Original Research: The Content Marketing Gift That Keeps On Giving

What if I told you that to protect your company from a data breach, you’ll need to dedicate more of your IT budget to security solutions? You might believe me — but if I’m a marketer at a data security provider, you might be skeptical. This sounds like just another sales pitch.

But what if I dropped this data in your lap? “According to our recent survey of 550 CISOs, VPs, and Directors of Information Security at $100 million+ enterprises, companies that have yet to experience a security breach are 82% more likely to have expanded their security technology budgets year over year for the past five years.” Now would you believe me?

Now, what if I told you that I’d surveyed 550 CISOs, VPs, and Directors of Information Security at companies with more than $100 million in revenue and learned that companies that have yet to experience a security breach are 82% more likely to have expanded their security technology budgets year over year for the past five years? Now would you believe me?

That’s the power of original research.

B2B buyers are hungry for research. They need it to benchmark their past performance and future plans against peers, determine what to do next, and make the business case to other stakeholders. According to the 2021 Content Preferences Survey Report from DemandGen Report and ON24, 45% of B2B buyers say that research/survey reports are the most valuable content format and source for researching their B2B purchases — a higher percentage than any other content format. 

If that’s not reason enough to consider producing original, survey-based research, consider its versatility. Marketing organizations that publish thoughtfully constructed and beautifully designed research reports; develop and execute a strategy to publicize their findings; and create content marketing plans based on the storylines of the reports will be able to:

  • Build brand awareness through media mentions, backlinks from articles and blogs, and social chatter
  • Establish your company’s authority within your industry, which in turn lends credibility to your marketing and sales messaging
  • Inspire up to a year’s worth of derivative content and campaigns
  • Generate leads as a gated content piece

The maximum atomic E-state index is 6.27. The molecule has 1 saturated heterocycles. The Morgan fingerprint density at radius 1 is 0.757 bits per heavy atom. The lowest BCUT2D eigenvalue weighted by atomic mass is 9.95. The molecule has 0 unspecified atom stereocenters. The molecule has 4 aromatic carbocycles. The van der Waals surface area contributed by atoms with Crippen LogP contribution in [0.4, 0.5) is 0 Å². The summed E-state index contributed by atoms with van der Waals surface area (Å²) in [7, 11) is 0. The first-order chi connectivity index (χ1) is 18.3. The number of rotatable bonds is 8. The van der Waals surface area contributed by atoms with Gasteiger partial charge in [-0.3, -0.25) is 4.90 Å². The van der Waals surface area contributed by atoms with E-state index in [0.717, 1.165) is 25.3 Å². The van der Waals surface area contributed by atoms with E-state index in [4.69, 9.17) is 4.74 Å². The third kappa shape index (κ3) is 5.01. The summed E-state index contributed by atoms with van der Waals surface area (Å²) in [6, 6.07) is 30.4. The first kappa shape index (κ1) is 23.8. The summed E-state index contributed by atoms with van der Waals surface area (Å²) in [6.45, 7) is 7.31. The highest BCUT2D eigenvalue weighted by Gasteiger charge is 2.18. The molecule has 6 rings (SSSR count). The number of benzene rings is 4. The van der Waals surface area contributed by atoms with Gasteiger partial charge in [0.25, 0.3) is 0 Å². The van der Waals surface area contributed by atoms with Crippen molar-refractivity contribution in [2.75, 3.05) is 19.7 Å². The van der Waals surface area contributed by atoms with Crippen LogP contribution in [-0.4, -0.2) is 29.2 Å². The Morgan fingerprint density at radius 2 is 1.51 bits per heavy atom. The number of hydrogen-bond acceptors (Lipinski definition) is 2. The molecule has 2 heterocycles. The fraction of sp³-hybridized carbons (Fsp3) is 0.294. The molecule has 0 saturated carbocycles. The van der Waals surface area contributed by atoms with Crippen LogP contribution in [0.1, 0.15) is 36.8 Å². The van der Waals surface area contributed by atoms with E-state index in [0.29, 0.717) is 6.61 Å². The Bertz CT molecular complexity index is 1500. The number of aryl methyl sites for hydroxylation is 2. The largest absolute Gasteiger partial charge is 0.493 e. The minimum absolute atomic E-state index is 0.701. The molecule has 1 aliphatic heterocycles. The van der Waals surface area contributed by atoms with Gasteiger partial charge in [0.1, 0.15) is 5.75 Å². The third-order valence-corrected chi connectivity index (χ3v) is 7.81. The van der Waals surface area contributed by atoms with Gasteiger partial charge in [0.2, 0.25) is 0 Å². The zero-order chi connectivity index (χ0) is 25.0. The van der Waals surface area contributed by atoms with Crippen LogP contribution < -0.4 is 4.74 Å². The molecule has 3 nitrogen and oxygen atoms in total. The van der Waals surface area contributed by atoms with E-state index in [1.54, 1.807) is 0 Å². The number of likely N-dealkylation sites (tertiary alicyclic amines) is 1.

• Capture subscribers to your blog, newsletter, and other communications
  • Uncover more effective ways for your marketing and sales teams to engage prospects

Producing original research takes careful planning and is an investment of both time and marketing funds. Let’s look at what the process usually entails:

  • Determining the objective of your research. Are you looking to upend commonly held beliefs among your peers and prospects? Uncover or highlight emerging trends? Validate assumptions that underpin your firm’s core values and offerings? Defining your intentions helps to shape your survey questions and the storyline you’ll tell about the results. 
  • Engaging a survey partner for research support. Partnering with organizations that specialize in some or all of the research process can be a worthwhile investment. They can help you develop engaging questions and answer options; set guardrails for the length and scope of the survey; distribute the survey and guarantee a statistically sound number of suitable respondents; manage responses; and/or analyze the results. As you assess potential research partners, find out how they find survey participants in the roles you need, in what formats the results are delivered, and how long the process will take from start to finish.
  • Devising thoughtful survey questions that will uncover patterns, correlations, and perhaps some surprises. Even if you’re working with a research partner to complete this task, make sure the questions strike a balance between minimizing friction for respondents and yielding rich data that can be sliced and diced for deep analysis and meaningful, original insights.